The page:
Brick woes block permit for new jail |

Brick woes block permit for new jail

Jim Files

An old poem details how, for the lack of a horseshoe nail, a battle, a war, a kingdom was lost.

A country isn’t at stake right now in Glenwood Springs, but a county is.

At least a county jail.

And the problem isn’t a nail, but the color of the bricks.

Although work has been underway since April, the jail project lacks an official city building permit or a needed special-use permit.

At a special meeting Monday afternoon, city and Garfield County officials determined that only two things are clogging the wheels of progress.

The issuance of the building permit is “only waiting on some ADA compliance in a prisoner area restroom,” said city planning director Andrew MacGregor.

Exactly what that compliance problem is, MacGregor didn’t know, saying it had been brought up by Art Hoaglund, the independent inspector hired to eyeball the project.

No county official at the meeting – not the engineer, assistant engineer, county attorney, planner or either of the two commissioners who were there – had ever heard about the compliance problem before. Neither had the jail architect.

Whatever the problem was, it was supposed to be worked out Monday, MacGregor said.

“We’ll get you your building permit,” promised City Manager Mike Copp.

The color of the bricks might be harder to fix.

According to MacGregor, the county’s application for the needed special-use permit promises to match the materials used in the jail to the materials that had been used in construction of the Garfield County Courthouse.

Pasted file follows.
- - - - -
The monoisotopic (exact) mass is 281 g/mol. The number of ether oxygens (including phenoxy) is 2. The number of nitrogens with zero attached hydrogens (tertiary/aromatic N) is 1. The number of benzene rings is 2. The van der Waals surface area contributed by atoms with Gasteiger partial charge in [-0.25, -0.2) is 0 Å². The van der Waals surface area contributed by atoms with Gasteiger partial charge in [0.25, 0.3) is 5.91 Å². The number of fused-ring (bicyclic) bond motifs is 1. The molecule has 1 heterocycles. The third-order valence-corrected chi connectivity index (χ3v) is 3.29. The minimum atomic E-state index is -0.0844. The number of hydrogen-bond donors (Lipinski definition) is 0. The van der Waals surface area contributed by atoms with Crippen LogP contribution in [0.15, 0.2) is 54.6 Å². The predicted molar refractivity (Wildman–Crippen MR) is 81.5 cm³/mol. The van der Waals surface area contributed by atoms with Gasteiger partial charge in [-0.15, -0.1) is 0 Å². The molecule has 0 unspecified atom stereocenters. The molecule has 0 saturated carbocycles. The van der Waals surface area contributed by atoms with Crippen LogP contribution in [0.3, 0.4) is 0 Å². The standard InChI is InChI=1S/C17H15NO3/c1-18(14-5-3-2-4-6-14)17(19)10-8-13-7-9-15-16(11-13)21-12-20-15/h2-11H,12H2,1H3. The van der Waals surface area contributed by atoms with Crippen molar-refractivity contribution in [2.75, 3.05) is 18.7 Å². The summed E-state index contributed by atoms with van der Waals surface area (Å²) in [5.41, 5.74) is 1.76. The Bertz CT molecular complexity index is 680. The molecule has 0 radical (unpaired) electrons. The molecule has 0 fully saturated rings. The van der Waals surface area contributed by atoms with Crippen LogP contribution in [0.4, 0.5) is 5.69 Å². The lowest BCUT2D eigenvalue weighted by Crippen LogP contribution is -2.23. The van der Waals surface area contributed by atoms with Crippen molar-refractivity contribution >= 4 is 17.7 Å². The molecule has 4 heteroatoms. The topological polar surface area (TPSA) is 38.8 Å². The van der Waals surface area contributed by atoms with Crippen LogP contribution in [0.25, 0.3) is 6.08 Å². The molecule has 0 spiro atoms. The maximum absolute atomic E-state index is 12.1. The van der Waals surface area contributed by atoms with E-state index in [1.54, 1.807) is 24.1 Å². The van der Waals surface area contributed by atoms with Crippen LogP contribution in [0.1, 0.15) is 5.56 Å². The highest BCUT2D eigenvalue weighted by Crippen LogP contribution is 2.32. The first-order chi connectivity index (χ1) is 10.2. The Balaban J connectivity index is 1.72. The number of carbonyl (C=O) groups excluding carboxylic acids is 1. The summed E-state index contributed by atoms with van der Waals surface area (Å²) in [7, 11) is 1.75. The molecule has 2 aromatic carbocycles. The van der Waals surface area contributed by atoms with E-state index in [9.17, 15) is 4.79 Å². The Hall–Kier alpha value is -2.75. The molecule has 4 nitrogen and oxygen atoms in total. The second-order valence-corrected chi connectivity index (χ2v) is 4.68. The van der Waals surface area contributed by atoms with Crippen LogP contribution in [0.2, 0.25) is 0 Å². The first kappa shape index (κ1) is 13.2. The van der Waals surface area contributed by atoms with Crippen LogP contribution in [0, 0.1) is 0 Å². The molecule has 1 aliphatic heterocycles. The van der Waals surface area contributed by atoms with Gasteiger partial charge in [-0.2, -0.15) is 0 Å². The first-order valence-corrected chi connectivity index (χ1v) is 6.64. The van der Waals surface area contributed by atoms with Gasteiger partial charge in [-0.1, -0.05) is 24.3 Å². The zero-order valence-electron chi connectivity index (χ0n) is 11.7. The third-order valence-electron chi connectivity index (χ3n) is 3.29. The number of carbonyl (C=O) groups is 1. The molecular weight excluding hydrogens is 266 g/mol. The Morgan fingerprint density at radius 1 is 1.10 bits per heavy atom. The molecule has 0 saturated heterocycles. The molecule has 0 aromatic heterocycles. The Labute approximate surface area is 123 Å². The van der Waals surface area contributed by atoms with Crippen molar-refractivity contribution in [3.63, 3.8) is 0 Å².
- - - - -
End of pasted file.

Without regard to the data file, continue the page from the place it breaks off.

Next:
The problem, it seems, is that the tan bricks used in the courthouse are 75 years old, and are decorated with grooves dug into the wet clay as the bricks are made.

The county and its architect, Bob Johnson of Reilly Johnson in Denver, have selected bricks they think match, but could not obtain sample bricks with the decorative grooves for MacGregor to look at. Without the grooves, MacGregor, who has the final word, can’t say that the samples actually do match the old bricks found in the courthouse.

“We’ve been asked by the general contractor to make a decision on the brick by June 30,” Johnson said. That way, the bricks can be ordered for future delivery to fit into the jail construction schedule.

The company making the bricks didn’t want to score just a few samples, Johnson said, but wanted to do the scoring when the order was put together. Getting a scored sample might take months, he said. Besides, bricks are made of natural clays and soil conditions and clay veins can change every five years.

Glenwood Mayor Sam Skramstad offered to take a sample brick home and score it with a masonry saw, if that could get things moving.

Johnson said he would call the brick company and see if perhaps some scored sample bricks could be found to run by MacGregor and allow him to make a determination as to whether they match or not.

Holding an old brick up against the samples Monday afternoon, MacGregor couldn’t say whether the scoring would make them match.

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